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Sightseeing update

Just a quick update of what we’ve been up to here in Shanghai.

Nanjing Road

“China’s No1 Shopping Street” which happens to include the unbelievably titled “No1 Department Store”. The Nanjing Road runs from People’s Park through to the Bund promenade, and is a magnet for domestic tourists visiting Shanghai. It competes with Huaihai Road, which apparently caters for China’s middle class and international visitors (although quite why anyone visiting China would want to shop at Givinchy, I have no idea).

Sofia and I were somewhat disapointed with Nanjing Road. Sun was a crazy fusion of Asian department store (“pile it high” approach, very common in Kuala Lumpur) and Western department store (“less is more, boutique areas, etc”), which simply didn’t work. Most of the other shops along the pedestrianised road were uninspiring.

This was also where we were continually pestered by dodgy characters peddling DVD’s and fake Rolex watches. After turning away the 8th or 9th one, it got quite frustrating. It was also the only time when we’ve been wary of getting pick pocketed, with people coming right up to you in your face speaking gibberish. One woman was desperate to maintain eye contact with Sofia, and I was sure she was vying to unzip Sofia’s bag out of her site. I stepped in, pushed her back a little, and we walked off.

I was very surprised at the problems we encountered along the Nahjing Road. Crime is generally low here, mainly because punishments are quite harsh. However towards the end of the road we noticed these two signs (1|2) which seem to depict warnings about vehicle theft. Crime looks like it is on the up, perhaps because China’s once “classless society” is segregating between the haves (who have a lot) and the have-nots (who have nothing). That, combined with the influx of wealthy Western tourists is a breading ground for resentment and in turn elements of petty crime.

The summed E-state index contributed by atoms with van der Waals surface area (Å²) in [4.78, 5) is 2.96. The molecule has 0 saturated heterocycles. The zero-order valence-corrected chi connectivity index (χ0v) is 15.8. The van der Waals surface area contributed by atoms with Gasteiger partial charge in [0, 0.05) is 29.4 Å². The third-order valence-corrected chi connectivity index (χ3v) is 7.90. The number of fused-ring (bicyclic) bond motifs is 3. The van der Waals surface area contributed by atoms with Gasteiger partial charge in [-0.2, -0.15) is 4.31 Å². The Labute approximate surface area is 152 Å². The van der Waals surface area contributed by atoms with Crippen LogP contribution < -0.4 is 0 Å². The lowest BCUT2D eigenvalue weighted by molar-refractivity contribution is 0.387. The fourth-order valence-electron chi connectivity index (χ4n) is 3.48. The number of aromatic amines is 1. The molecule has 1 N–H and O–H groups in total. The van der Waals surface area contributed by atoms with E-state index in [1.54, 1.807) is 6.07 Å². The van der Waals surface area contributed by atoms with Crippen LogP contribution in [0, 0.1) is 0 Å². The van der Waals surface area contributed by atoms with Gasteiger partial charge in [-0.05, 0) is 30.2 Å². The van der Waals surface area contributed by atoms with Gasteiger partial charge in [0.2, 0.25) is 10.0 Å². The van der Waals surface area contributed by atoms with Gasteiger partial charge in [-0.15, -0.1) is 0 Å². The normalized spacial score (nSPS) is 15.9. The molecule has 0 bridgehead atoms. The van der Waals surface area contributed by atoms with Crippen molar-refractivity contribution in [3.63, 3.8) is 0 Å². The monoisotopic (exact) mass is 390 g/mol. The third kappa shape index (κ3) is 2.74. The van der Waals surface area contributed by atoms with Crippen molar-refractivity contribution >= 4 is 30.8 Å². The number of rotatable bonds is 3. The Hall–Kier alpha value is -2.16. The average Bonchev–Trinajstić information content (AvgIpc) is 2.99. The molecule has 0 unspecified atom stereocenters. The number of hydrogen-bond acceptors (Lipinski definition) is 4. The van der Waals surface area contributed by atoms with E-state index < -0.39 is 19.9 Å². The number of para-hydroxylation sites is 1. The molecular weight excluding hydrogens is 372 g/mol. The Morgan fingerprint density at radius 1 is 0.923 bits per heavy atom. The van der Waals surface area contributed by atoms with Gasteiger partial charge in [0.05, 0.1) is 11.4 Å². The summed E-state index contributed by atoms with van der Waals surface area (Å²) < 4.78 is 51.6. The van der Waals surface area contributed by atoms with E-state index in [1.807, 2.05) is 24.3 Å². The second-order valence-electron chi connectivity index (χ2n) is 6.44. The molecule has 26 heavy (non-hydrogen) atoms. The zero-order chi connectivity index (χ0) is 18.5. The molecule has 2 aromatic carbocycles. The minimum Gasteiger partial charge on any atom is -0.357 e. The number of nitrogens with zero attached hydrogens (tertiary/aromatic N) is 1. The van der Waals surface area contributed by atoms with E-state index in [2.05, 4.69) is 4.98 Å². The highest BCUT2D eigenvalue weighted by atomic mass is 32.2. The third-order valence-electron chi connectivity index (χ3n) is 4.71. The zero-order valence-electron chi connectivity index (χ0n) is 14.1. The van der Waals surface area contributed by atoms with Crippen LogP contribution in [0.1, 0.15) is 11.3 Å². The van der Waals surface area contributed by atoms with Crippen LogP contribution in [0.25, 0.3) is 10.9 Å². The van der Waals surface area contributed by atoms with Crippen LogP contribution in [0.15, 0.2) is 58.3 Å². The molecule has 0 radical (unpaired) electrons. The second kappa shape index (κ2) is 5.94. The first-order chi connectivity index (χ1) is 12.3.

The Bund

Built during the Consession era (1880’s), the Bund is a 1km promenade of ornate buildings with a European architecture and style. Curiously, all of these buildings have Chinese flags flying from then, perhaps a cunning attempt to soften the ex-Colonial feel?

I think the promenade is the best location to take in the iconic Oriental Pearl Tower which is located in the Pudong region on the other side of the Huangpu River. The river itself is still very much in use – pleasure craft jostle for position against the many barges and other industrial boats that float by.

Despite it’s history, there didn’t seem much to do on the Bund – other than take in the view. Most of the buildings are private and don’t offer tours or the ability to wonder inside. The apparently famous Peace Hotel was a notable exception, although neither of us felt like taking tea or having a late lunch there. According to the guidebook the (again apparently) famous Jazz Bar is over rated these days.

The Bund was also the only place in Shanghai were we have encountered beggars (most of which appear to be amputees whose USP is to make a great deal of waving their stump at you in the hope you will pity them with a few Yuan).

(this became so long, I have broken it up into a different post: “The Oriental Pearl and the Jin Mao Tower“)

Published in China & Japan